My company has just had an all-hands-on-deck call for help in a certain department due to a huge onslaught of orders, so I, our Director of Marketing, and many others have volunteered a few days of our time to help.
After a day of doing incredibly repetititive and fairly mind-numbing work, I now better understand the value of goals in imparting artificial meaning to otherwise meaningless work.
(Not that the work I was doing was meaningless. But it was a small slice of a chopped-up workflow … which, in zoomed-in perspective, rendered the precise process I was doing meaningless. In other words, when doing it, it doesn’t make much sense. If seen as one step in a long chain of steps, it makes more sense.)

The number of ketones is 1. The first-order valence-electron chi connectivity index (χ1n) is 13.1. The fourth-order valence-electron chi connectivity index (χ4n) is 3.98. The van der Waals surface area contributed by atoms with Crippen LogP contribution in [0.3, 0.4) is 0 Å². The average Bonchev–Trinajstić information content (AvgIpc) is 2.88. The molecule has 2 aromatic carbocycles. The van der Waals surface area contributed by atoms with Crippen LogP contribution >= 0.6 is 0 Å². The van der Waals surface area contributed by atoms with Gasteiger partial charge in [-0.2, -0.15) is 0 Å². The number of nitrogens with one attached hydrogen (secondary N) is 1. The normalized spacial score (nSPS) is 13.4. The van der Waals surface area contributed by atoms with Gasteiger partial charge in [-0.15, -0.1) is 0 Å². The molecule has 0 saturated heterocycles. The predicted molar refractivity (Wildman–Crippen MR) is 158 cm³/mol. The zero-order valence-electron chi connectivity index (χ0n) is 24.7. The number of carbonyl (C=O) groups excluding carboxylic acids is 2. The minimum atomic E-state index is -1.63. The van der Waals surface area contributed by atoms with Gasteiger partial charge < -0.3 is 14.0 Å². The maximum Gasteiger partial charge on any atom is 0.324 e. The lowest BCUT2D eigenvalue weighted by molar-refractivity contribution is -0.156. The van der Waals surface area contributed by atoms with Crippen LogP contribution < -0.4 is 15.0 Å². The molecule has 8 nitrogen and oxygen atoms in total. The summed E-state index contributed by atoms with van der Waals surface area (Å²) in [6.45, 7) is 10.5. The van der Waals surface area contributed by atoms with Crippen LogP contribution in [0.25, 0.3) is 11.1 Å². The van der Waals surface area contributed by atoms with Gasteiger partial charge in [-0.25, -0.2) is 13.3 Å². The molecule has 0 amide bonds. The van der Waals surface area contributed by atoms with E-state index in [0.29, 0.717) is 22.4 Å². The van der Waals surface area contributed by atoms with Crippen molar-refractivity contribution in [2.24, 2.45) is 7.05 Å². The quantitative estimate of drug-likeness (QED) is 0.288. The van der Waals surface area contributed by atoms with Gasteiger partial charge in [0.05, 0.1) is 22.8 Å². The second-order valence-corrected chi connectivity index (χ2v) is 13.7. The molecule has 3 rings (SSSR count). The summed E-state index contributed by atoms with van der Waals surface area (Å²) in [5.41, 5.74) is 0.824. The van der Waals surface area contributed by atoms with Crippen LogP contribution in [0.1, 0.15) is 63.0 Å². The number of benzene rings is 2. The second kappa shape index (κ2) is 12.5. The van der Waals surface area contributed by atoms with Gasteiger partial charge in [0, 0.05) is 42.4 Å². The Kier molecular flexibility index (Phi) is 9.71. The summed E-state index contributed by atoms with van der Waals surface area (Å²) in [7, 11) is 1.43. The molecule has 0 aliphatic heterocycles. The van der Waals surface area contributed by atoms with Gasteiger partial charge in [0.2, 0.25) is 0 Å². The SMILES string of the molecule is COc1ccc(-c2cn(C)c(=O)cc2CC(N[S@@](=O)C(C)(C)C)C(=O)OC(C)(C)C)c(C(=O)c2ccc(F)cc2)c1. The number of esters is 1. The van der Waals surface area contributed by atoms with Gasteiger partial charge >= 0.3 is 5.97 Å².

To motivate myself, I set certain goals: 100,000 units for today, for instance (which I hit). And that made the day meaningful … when otherwise what I was doing felt about as significant as moving rocks from one side of the yard to the other, and back again.
. . .
. . .
I also re-discovered what Marx thought of as the dehumanization of labor, and that I was really glad that I have a job that is not brain-optional.
As a bonus, understanding some of the processes of our company from a complete ground-floor perspective, I can see where there might be some opportunities for improvement.